Oh yes, it’s about time I got around to this. The Sendai trip. I’m a bit removed from it now so some of the finer points might be a bit grey now, but I’ll try my best to capture it.
So the trip began very early one Sunday. September 14th to be exact when mornin and I headed over to Tokyo station to hop on the Shinkansen （新幹線）bound for the north. We arrived some time around noonish at Sendai station. The area around the station was very clean, very new, and very nice. We stopped at a Rakuten Eagles （楽天イーグルズ）team store to pick up a few goodies for the game that afternoon and the next afternoon as well and then headed over to the hotel that was supposed to be about 1 minute from the station. Who did the calculation I will never know, but it was not 1 minute from the station by anyone’s calculation… The hotel was nice enough, fairly new, fairly central to the city, nice enough. After checking in, we headed out for the stadium, my main reason to go to Sendai in the first place. The stadium is about a 5-7 min bus ride from the station. There is also a subway that goes over there too, but we opted for the bus. So here it is, Kleenex Stadium Miyagi!
That’s why I wanted to go. Not only did I cross off the last outdoor baseball stadium in Japan from my list (excluding the new Hiroshima stadium (Mazda Zoom Zoom) set to open next year), but I had a new 2nd favorite. This place was really cool. Kleenex is a fairly old stadium, much older than you would expect by the looks of it, but very clean, an abundance of stuff surrounding the stadium (shops, restaurants, and games for the kids) and it’s named “Kleenex Stadium Miyagi! The best part though is the inside. There are tons of different seating choices, I would venture to guess more variety than any other stadium than I’ve been to. The 1st game we went to ended with a Rakuten victory! It was a good game despite the light rain that fell at the beginning.
After the game we headed back to the station and headed off to some station to grub down on one of Sendai’s most famous foods, BEEF TONGUE! （牛たん） We headed to the #1 place listed in the guide book magazine that I purchased weeks before called “Aji Tasuke.” （味太助） After a shortish wait in line we got in and got some tongue and chowed down! It was pretty decent, I’m not much of a fan of the stuff to begin with and even though it’s a specialty of the city, it didn’t help me enjoy it that much more.
After dinner we headed back to Sendai station for another one of Sendai’s famous foods, “zunda mochi.” （ずんだ餅） This stuff is sticky rice balls covered in the sweeeeeet sweeeet green soybean sauce. Man it was sweeeeeeeeet! It was OK, but too sweet for this guy. An experience none the less.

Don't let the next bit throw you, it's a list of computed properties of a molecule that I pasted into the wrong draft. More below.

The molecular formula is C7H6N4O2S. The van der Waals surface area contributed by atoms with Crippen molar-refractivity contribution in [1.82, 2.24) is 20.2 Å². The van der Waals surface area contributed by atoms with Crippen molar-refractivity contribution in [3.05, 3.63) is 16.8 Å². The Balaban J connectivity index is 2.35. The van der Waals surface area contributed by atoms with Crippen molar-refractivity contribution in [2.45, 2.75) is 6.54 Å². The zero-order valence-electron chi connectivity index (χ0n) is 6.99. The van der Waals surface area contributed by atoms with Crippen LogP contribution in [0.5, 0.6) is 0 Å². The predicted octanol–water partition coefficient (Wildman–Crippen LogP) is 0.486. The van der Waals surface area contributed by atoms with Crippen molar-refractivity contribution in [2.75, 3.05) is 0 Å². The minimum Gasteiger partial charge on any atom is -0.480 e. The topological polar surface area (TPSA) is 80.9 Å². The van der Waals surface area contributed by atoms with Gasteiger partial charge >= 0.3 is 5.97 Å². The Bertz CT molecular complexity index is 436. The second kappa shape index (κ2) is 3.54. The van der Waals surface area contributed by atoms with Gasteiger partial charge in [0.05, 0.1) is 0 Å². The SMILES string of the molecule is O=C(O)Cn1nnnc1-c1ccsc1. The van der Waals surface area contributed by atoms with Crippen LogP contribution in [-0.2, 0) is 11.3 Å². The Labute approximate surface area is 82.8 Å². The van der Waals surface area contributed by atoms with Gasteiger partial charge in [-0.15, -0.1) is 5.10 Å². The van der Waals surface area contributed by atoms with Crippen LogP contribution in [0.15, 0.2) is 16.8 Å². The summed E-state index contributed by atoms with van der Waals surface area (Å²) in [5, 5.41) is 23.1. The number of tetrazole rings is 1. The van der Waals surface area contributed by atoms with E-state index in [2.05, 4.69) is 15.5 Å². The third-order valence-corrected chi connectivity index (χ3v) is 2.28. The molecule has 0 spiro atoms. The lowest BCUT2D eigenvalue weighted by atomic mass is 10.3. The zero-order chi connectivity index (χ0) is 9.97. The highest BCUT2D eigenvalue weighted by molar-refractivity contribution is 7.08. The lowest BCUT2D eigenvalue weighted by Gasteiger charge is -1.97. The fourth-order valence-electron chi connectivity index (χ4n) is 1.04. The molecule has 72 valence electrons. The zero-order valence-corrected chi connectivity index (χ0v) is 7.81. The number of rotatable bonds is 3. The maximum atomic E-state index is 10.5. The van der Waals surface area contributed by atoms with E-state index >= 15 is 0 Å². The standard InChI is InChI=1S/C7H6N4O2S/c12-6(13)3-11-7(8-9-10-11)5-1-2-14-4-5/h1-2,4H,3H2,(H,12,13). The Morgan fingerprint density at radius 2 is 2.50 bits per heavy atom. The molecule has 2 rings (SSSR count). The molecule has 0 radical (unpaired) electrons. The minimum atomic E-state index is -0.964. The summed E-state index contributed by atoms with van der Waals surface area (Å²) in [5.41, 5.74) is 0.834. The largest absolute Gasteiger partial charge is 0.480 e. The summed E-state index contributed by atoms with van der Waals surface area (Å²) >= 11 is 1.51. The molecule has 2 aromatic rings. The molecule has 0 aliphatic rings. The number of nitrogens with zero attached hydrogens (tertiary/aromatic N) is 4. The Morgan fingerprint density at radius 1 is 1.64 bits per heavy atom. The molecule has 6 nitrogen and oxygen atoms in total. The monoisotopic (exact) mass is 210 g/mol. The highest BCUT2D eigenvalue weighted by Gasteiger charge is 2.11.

Day 2 in Sendai began even earlier I think (the 3rd early ass/little sleep day for me in a row, and I was tired!) as we headed out for Matsushima. Matsushima is one of Japan’s 3 beautiful views (日本三景) and the second one I’ve been to (the 1st one I went to was Miyajima （宮島）near Hiroshima (and the 3rd, that I haven’t been to is Amanohashi （天の橋） in Kyoto)) We walked from the station down to the docks where we jumped on a boat to take a ride around the bay to see the many islands that dot the bay and give Matsushima it’s fame. It was quite beautiful but the most amazing thing was the sheer number of freaking seagulls that fly around the boat and pluck these little shrimp flavored snacks from the boat riders’ hands… just astounding! The speed that they display as they swoop in and grab the snacks is awesome and the stamina that they have to follow the boat for a good 30-40 minutes as the boat swings around the islands. Shocking, especially for someone, me, who isn’t so cool with birds in general.
After Matsushima we rocked back to Sendai and then we were off to our second Rakuten game. This one was a loss, but we had pretty nice seats, actually, the first time I’ve sat in seats at a game that were not in the outfield. Nice enough, but the security level was waaaaay more strict than the day before when we were in the outfield. Something to note, if you are smuggling beers into the stadium.
That was about it for Sendai. We went back to the station, collected our bags and picked up a few souvenirs and then headed back to Tokyo. I was a pretty good trip, mornin and I had some good fun even though the weather could have been better.
One last thing, on the 1st night while walking near the station I encountered the lead singer of the “Monkey Majik,” a band of mostly foreigners that sings often in Japanese and who are just f’n terrible! They were playing a show in Sendai that evening. Google them and check out their terribleness if you want. Terrible.